Former journalist of the year and president of the Guild of Editors David Williams has died aged 81.
Williams began his career as a trainee reporter at the Bury Free Press in Suffolk in 1949. He joined the Daily Mirror in 1955 before gaining his first editorship in 1965 at the South East London Mercury.
He was the founding editor of the Southend Evening Echo in 1969 before joining the Brighton Evening Argus.
As editor there he was named 1984 journalist of the year at the British Press Awards for his reports on the famine in Ethiopia and his paper's coverage of the IRA bombing of the Grand Hotel at the Conservative Party conference.
He returned to Fleet Street as deputy editor of the People and The European before returning to his hometown to edit the Bury Free Press in 1989. He was president of the Guild of Editors in 1992-93 and helped guide the change to the Society of Editors in 1999 when he retired after a 48-year career. He was honoured with an MBE for services to journalism.
He went on to write a book, Poison Farm, in which he solved a 1938 murder that had baffled detectives who later held top jobs at Scotland Yard. He was still working on a second book when he died.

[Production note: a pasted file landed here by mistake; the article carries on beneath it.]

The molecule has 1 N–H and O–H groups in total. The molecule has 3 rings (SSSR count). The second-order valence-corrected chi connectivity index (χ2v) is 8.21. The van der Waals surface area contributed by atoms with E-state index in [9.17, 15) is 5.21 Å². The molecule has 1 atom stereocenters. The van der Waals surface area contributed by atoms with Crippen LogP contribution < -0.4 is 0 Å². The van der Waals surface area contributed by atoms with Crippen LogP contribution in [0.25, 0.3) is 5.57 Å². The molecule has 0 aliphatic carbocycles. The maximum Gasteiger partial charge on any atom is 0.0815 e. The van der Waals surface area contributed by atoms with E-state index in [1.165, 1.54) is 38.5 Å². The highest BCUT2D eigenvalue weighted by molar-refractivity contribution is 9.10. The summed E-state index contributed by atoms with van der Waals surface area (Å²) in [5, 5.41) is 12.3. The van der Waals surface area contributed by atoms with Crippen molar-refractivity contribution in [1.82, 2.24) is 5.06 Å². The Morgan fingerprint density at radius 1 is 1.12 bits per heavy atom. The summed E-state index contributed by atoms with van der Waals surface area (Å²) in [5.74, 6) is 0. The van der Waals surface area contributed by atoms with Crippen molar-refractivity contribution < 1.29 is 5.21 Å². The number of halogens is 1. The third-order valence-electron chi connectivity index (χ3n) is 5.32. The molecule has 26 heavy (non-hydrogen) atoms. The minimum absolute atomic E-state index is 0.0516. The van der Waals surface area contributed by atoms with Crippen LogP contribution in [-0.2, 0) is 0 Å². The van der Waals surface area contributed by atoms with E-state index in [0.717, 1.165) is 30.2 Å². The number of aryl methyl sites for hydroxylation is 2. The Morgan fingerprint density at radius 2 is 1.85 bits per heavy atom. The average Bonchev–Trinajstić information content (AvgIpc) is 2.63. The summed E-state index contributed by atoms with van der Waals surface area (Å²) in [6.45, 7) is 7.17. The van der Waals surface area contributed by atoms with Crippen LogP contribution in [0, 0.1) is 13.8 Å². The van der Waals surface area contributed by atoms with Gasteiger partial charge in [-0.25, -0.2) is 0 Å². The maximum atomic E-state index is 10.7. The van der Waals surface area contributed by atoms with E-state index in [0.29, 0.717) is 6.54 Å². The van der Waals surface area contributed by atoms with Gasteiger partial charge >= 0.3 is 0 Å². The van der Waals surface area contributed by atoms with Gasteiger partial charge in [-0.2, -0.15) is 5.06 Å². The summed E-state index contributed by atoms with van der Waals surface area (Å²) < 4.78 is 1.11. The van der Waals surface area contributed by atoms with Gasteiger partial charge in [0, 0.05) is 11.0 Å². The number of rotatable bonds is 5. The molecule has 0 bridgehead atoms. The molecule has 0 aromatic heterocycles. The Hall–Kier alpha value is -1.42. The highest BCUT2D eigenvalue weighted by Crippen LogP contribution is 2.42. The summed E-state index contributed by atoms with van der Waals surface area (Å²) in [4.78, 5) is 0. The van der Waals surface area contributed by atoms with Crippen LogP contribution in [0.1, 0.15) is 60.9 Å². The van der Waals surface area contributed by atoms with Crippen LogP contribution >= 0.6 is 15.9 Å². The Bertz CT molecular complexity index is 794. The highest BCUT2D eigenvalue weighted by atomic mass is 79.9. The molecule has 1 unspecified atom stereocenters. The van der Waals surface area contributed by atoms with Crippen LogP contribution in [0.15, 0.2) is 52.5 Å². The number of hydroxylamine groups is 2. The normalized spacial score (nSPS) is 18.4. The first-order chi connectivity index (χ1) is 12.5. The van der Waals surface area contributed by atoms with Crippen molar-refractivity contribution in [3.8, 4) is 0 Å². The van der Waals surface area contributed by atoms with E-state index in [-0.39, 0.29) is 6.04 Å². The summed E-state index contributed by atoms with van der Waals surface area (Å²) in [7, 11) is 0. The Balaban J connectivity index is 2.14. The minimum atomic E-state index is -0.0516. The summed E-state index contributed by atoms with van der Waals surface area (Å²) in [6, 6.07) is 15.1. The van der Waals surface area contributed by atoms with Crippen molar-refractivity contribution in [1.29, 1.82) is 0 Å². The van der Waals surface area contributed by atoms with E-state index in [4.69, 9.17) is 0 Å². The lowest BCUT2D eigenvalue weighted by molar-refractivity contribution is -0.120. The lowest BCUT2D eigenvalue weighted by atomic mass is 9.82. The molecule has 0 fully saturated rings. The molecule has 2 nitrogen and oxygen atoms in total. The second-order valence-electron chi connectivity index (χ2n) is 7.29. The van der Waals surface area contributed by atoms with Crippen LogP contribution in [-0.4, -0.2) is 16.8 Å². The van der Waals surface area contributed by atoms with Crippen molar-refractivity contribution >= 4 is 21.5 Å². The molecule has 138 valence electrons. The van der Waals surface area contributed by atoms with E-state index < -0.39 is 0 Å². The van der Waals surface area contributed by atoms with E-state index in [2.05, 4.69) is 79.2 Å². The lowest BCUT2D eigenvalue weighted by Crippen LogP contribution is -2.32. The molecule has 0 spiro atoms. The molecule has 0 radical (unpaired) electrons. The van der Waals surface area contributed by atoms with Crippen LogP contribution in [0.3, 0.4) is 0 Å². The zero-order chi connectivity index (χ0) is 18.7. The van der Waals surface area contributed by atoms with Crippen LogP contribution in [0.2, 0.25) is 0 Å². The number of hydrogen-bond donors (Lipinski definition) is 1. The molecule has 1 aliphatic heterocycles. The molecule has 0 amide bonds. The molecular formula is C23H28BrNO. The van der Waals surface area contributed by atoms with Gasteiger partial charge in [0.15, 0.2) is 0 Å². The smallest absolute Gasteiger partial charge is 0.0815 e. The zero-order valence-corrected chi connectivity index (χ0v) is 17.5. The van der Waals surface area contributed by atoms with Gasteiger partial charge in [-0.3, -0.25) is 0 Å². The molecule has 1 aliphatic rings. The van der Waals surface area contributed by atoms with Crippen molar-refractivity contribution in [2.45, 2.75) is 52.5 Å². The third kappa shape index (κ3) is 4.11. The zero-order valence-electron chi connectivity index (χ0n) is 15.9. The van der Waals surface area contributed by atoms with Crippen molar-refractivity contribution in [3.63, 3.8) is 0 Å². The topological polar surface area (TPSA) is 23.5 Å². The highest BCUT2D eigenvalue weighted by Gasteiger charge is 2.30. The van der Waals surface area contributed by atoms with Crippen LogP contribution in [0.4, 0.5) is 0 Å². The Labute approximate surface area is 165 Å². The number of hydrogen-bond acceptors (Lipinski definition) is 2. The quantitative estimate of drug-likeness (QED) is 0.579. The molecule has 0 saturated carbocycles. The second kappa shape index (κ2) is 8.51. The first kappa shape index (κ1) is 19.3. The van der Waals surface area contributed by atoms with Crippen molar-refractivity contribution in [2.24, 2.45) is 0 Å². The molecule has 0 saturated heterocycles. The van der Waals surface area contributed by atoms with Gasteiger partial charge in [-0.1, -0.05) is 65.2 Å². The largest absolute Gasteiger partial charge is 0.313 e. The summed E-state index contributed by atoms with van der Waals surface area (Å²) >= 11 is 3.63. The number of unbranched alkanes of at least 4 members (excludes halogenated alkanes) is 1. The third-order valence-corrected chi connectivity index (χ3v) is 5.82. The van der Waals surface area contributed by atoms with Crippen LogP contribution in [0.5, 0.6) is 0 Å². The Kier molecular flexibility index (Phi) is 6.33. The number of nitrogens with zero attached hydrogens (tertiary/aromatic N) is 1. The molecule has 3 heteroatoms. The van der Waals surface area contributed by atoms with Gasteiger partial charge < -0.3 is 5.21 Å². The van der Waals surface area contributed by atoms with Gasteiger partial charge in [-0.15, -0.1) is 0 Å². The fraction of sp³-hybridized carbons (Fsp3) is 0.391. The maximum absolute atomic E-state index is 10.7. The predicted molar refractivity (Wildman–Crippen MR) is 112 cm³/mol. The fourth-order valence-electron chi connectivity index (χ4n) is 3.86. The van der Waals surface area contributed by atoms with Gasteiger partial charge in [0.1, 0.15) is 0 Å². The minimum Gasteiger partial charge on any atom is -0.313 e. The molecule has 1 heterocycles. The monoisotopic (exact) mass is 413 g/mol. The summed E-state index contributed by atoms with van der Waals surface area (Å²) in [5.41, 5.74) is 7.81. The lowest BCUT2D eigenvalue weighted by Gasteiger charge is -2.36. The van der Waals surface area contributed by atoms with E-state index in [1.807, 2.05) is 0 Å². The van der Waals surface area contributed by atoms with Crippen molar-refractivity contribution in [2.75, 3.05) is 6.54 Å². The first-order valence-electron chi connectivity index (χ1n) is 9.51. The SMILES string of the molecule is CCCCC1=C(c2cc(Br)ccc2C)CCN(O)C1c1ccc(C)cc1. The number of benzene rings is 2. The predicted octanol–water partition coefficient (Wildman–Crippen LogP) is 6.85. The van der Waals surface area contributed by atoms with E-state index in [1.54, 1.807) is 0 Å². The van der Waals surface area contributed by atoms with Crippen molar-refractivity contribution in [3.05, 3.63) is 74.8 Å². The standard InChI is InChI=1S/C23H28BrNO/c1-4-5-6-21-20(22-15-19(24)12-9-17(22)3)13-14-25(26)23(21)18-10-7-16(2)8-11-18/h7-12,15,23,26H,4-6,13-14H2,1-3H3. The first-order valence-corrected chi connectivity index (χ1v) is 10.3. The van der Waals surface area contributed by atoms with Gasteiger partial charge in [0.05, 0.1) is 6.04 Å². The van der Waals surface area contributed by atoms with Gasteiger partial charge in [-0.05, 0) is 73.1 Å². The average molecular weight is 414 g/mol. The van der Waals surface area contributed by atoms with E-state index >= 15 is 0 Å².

He had lived with Parkinson's disease since 2007 and he was diagnosed with a brain tumour at the end of August this year.
He is survived by his second wife, Elizabeth, his first wife, four children and six grandchildren.
Bob Satchwell, executive director of the Society of Editors, said: "David was a quietly spoken but tough editor. Driven by powerful principles concerning the freedom of the press and practical common sense, he led the Guild of Editors with style, good humour and under-stated strength of purpose and character.
“Those qualities were valuable in the transformation of the Guild into the Society of Editors working for all sectors of the media. He never gave up being a journalist."
The funeral will take place at 11.15am on 30 September at West Suffolk Crematorium in Bury St Edmunds.